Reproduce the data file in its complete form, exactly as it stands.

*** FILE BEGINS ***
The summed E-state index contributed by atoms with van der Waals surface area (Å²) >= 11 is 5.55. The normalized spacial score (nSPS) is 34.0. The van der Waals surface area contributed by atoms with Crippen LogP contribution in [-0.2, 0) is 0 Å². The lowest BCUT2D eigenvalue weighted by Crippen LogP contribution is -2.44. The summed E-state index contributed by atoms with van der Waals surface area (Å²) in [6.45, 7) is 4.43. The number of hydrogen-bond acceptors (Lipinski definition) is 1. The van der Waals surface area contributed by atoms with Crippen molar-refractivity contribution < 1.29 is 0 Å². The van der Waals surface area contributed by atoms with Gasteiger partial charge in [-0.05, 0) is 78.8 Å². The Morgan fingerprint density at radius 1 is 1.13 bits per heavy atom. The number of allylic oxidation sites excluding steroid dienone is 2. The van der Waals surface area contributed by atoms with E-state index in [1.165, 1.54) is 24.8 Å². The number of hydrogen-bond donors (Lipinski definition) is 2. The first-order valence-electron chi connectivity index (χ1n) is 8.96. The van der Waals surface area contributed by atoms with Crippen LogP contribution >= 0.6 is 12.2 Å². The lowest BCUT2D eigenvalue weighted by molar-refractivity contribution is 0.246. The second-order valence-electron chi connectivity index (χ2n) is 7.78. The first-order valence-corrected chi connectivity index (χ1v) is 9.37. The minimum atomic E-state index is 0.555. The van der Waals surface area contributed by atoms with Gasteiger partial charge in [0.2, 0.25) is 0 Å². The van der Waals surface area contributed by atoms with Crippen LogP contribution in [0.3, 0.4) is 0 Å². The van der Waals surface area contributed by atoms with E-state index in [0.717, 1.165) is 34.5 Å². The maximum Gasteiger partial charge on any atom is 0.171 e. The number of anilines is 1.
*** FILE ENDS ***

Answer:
The summed E-state index contributed by atoms with van der Waals surface area (Å²) >= 11 is 5.55. The normalized spacial score (nSPS) is 34.0. The van der Waals surface area contributed by atoms with Crippen LogP contribution in [-0.2, 0) is 0 Å². The lowest BCUT2D eigenvalue weighted by Crippen LogP contribution is -2.44. The summed E-state index contributed by atoms with van der Waals surface area (Å²) in [6.45, 7) is 4.43. The number of hydrogen-bond acceptors (Lipinski definition) is 1. The van der Waals surface area contributed by atoms with Crippen molar-refractivity contribution < 1.29 is 0 Å². The van der Waals surface area contributed by atoms with Gasteiger partial charge in [-0.05, 0) is 78.8 Å². The Morgan fingerprint density at radius 1 is 1.13 bits per heavy atom. The number of allylic oxidation sites excluding steroid dienone is 2. The van der Waals surface area contributed by atoms with E-state index in [1.165, 1.54) is 24.8 Å². The number of hydrogen-bond donors (Lipinski definition) is 2. The first-order valence-electron chi connectivity index (χ1n) is 8.96. The van der Waals surface area contributed by atoms with Crippen LogP contribution >= 0.6 is 12.2 Å². The lowest BCUT2D eigenvalue weighted by molar-refractivity contribution is 0.246. The second-order valence-electron chi connectivity index (χ2n) is 7.78. The first-order valence-corrected chi connectivity index (χ1v) is 9.37. The minimum atomic E-state index is 0.555. The van der Waals surface area contributed by atoms with Gasteiger partial charge in [0.2, 0.25) is 0 Å². The van der Waals surface area contributed by atoms with Crippen LogP contribution in [0.3, 0.4) is 0 Å². The van der Waals surface area contributed by atoms with E-state index in [0.717, 1.165) is 34.5 Å². The maximum Gasteiger partial charge on any atom is 0.171 e. The number of anilines is 1.